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Game changers

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After winning an award for leadership and volunteerism, an Ashland High School Robotics Team is headed to the World Championship next week.

The four-day FIRST Robotics Championship in Houston begins April 17 and will feature robotics teams from more than 70 countries, including Ashland’s Team 3024.

At the high school level, students in the program are given a “game” the first Saturday of the year. They have six weeks to build a robot that can complete the game. At the end of the six weeks, the robot is sealed in a bag until the competitions begin.

This year the game requires the robot to move balls and plates into certain areas of the field to score points. At the end of the game, the robot must also climb atop a 20-inch platform.

The game changes every year, said Alexandra Roscher, ASH faculty mentor.

The robot must be programmed to perform certain tasks and also must be able to be controlled remotely.

This year’s robot is very complicated, covered in sensors and is very maneuverable, said mentor “coach” Paul Moen.

Each match lasts 2.5 minutes and requires multiple teams at random to form alliances and work together to score more points than the opposing alliance, said Ron Constable, who spent 45 years as a military aerospace engineer before he retired, and now serves as mentor to the team.

“It’s very competitive, and yet it’s very cooperative all at the same time,” Constable said.

A large aspect of the FIRST Robotics program is that it educates students in the fields of science, technology, engineering and math, bringing in community members such as entrepreneurs, engineers and inventors to act as mentors, Moen said.

“They’re imparting wisdom that they’ve learned from a lifetime of work,” Moen said. “You learn an immense amount of engineering, science, math, etc.”

But the students do everything themselves.

At the high school level, teams receive a kit of parts to work with, but they can also use and custom make other parts. Often the mentors are a great networking source to get access to technical machinery to make the parts.

“The teams that seem to have the best robots have access to professional building materials, cutting out designs from aluminum,” Moen said. “We’re working on building relationships with companies that could help us with that.”

He said one team that competes every year has access to the NASA space shop.

They’ve won a lot, Moen said.

He also said a lot of community mentors who come in and work with the kids have taught the students how to use machines at the high school that were used rarely before the robotics team, such as a mill and a lathe.

The high school has started implementing manufacturing classes at the workshop the team uses, and Moen said he thinks the team’s push for AHS to provide more engineering opportunities for students influenced that.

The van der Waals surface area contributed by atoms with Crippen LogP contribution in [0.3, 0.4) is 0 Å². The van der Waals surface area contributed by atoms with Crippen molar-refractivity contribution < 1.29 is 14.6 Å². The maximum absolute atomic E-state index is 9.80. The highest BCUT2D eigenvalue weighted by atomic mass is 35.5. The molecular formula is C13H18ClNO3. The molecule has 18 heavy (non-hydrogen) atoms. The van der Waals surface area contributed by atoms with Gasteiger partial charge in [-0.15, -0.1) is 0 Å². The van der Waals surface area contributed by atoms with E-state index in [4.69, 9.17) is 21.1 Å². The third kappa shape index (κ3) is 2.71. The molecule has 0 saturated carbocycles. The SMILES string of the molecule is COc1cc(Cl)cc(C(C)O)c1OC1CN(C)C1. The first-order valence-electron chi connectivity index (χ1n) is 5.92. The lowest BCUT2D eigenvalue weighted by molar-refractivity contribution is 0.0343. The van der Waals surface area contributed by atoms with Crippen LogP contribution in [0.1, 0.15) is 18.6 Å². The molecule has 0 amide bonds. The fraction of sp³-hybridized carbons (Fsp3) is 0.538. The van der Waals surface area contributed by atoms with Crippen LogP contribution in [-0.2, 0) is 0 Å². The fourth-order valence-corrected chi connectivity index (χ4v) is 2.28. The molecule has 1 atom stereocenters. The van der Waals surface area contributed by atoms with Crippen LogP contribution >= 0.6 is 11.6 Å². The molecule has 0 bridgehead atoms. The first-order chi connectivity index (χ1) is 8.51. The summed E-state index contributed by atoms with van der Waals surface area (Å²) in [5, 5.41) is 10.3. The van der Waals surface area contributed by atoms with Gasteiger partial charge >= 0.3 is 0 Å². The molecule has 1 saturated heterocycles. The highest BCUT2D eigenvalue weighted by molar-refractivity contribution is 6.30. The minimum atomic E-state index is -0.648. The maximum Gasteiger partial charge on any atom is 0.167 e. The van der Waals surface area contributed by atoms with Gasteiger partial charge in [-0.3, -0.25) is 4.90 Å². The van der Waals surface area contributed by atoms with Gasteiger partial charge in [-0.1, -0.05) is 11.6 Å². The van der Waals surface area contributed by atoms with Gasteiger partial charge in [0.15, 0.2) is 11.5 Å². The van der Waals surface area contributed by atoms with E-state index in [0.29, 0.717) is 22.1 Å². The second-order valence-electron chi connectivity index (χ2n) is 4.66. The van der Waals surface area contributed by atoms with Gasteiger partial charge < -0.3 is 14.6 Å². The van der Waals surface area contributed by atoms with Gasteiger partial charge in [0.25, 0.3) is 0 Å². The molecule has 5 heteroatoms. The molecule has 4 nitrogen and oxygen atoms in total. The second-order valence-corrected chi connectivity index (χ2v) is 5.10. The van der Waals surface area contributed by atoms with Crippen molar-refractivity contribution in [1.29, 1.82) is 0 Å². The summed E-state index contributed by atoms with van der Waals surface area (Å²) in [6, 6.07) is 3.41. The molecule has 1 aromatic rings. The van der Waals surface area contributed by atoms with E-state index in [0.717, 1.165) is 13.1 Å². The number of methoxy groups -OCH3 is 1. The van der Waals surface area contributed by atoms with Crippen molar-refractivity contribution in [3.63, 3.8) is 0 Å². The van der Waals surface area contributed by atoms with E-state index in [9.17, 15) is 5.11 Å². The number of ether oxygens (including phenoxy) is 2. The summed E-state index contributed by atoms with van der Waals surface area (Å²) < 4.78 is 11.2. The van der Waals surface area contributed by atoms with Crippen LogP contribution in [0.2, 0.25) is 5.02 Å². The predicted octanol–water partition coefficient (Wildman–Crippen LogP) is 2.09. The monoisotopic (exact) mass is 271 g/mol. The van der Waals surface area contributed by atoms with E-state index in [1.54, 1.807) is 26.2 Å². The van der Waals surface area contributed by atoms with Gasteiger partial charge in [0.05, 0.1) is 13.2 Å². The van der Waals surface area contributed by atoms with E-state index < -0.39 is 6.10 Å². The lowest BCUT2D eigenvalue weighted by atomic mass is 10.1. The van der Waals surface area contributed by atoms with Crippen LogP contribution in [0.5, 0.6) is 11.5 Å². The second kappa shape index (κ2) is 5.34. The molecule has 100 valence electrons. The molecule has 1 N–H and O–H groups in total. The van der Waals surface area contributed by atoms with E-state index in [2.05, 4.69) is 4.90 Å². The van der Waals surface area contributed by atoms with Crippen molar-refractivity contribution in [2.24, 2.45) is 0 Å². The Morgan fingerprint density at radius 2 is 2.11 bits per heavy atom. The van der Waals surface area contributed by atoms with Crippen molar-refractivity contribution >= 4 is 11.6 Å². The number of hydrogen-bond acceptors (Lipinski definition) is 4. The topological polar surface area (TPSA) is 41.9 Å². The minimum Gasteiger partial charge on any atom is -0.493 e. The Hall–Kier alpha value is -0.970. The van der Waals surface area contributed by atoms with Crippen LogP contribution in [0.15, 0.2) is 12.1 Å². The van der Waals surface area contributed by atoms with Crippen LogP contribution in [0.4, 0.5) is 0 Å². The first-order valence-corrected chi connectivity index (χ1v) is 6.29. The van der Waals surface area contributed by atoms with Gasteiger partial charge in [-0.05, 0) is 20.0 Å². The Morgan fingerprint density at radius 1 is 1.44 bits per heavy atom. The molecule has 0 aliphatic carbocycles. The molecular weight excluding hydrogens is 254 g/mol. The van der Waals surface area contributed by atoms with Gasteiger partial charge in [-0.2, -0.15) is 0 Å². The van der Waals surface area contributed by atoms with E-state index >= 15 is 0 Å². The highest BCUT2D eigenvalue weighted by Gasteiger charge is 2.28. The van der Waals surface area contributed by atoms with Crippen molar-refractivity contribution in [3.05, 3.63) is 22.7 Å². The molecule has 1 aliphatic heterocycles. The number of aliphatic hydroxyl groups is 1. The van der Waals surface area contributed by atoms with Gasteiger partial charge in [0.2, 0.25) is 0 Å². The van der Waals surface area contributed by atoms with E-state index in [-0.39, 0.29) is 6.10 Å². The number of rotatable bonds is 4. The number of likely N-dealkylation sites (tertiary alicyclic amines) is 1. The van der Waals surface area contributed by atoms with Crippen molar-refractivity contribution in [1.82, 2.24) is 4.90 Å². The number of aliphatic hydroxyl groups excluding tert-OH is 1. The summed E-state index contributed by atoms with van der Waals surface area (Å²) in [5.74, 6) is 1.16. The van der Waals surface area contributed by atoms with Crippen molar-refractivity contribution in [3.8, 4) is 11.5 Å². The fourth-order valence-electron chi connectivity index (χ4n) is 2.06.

Another requirement of the program is that the students must promote the STEM field within the local community. One way the AHS team did that was by implementing FIRST Lego Leagues within various Ashland and Medford elementary schools.

The Lego Leagues use kits sent to them from FIRST. The kids build the robots using only those parts and program them to perform certain tasks on a tabletop. The high school team mentors and teaches the kids how to do it the first year of the program.

That is one of the reasons Team 3024 received the Chairman’s Award for the Pacific Northwest region and qualified to go to the international competition, said Roscher.

The program often introduces students to the STEM field. Many students in the program end up pursuing STEM-related careers and bring those skills and knowledge back to the area after completing their education, Roscher said.

One of the lead members, AHS senior Sierra Repp, has been on the team all four years of high school. But she never planned to join; it just happened, she said.

She recently received a FIRST Robotics engineering scholarship that covers nearly half of her tuition to study engineering at the University of Portland.

“I’ve learned so much in the last four years, and I’ve changed so much,” Repp said. “This definitely impacted my life and the path I’m taking.”

The AHS team went to the World Championship in 2017 as well, a spectacular feat qualifying twice in such a short amount of time, Roscher said.

Repp said there were 254 teams from around the world in 2017.

“I just remember spending four hours talking to a girl from Israel and comparing our schools, robotics teams and our entire lives,” Repp said. “Just because we had the common ground of being on a robotics team, we were able to connect. It’s really amazing being able to connect with people from around the world because of robotics.”

To watch the competition, see thebluealliance.com, click on Events, then Houston, and then Live Stream.

The team is raising money for its trip. It needs at least $7,500 to send 10 team members, Moen said.

To make a donation, email Roscher at Alexandra.Roscher@ashland.k12.or.us or send a check to the high school, attention: Robotics Team, 201 S. Mountain Ave., Ashland 97520.

For more information, see the team’s website at team3024.com or its Facebook page at facebook.com/AshlandHighSchoolRobotics.

Contact Tidings reporter Caitlin Fowlkes at cfowlkes@rosebudmedia.com or 541-776-4496. Follow her on Twitter @cfowlkes6.

The Ashland High School robotics team puts final touches on its robot before bagging it this year. The team goes to the World Competition April 17. Photo by Ron Constable
The Ashland High School Robotics Team readies their robot to compete in Tacoma, Washington, earlier this year. The team qualified for the World Competition which begins April 17. Photo by Ron Constable.